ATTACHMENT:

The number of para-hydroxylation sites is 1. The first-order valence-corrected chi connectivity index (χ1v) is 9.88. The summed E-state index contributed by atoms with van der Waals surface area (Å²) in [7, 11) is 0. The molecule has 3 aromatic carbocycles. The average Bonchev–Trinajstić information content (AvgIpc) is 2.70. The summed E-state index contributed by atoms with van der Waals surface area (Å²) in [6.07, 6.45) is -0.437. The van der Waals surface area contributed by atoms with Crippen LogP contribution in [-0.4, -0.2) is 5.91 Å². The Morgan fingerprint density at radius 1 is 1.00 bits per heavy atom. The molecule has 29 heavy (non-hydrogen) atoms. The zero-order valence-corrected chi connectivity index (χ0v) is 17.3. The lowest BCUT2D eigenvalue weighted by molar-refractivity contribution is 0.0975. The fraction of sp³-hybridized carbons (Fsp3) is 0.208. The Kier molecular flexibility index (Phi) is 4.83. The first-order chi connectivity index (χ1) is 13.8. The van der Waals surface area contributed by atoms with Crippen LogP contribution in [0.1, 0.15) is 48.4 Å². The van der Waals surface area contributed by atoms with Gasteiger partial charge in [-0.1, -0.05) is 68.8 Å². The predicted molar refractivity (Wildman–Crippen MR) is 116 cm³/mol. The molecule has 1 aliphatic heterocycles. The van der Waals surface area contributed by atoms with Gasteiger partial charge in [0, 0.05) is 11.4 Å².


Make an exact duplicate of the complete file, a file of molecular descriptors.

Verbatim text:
The number of para-hydroxylation sites is 1. The first-order valence-corrected chi connectivity index (χ1v) is 9.88. The summed E-state index contributed by atoms with van der Waals surface area (Å²) in [7, 11) is 0. The molecule has 3 aromatic carbocycles. The average Bonchev–Trinajstić information content (AvgIpc) is 2.70. The summed E-state index contributed by atoms with van der Waals surface area (Å²) in [6.07, 6.45) is -0.437. The van der Waals surface area contributed by atoms with Crippen LogP contribution in [-0.4, -0.2) is 5.91 Å². The Morgan fingerprint density at radius 1 is 1.00 bits per heavy atom. The molecule has 29 heavy (non-hydrogen) atoms. The zero-order valence-corrected chi connectivity index (χ0v) is 17.3. The lowest BCUT2D eigenvalue weighted by molar-refractivity contribution is 0.0975. The fraction of sp³-hybridized carbons (Fsp3) is 0.208. The Kier molecular flexibility index (Phi) is 4.83. The first-order chi connectivity index (χ1) is 13.8. The van der Waals surface area contributed by atoms with Crippen LogP contribution in [0.1, 0.15) is 48.4 Å². The van der Waals surface area contributed by atoms with Gasteiger partial charge in [-0.1, -0.05) is 68.8 Å². The predicted molar refractivity (Wildman–Crippen MR) is 116 cm³/mol. The molecule has 1 aliphatic heterocycles. The van der Waals surface area contributed by atoms with Gasteiger partial charge in [0, 0.05) is 11.4 Å².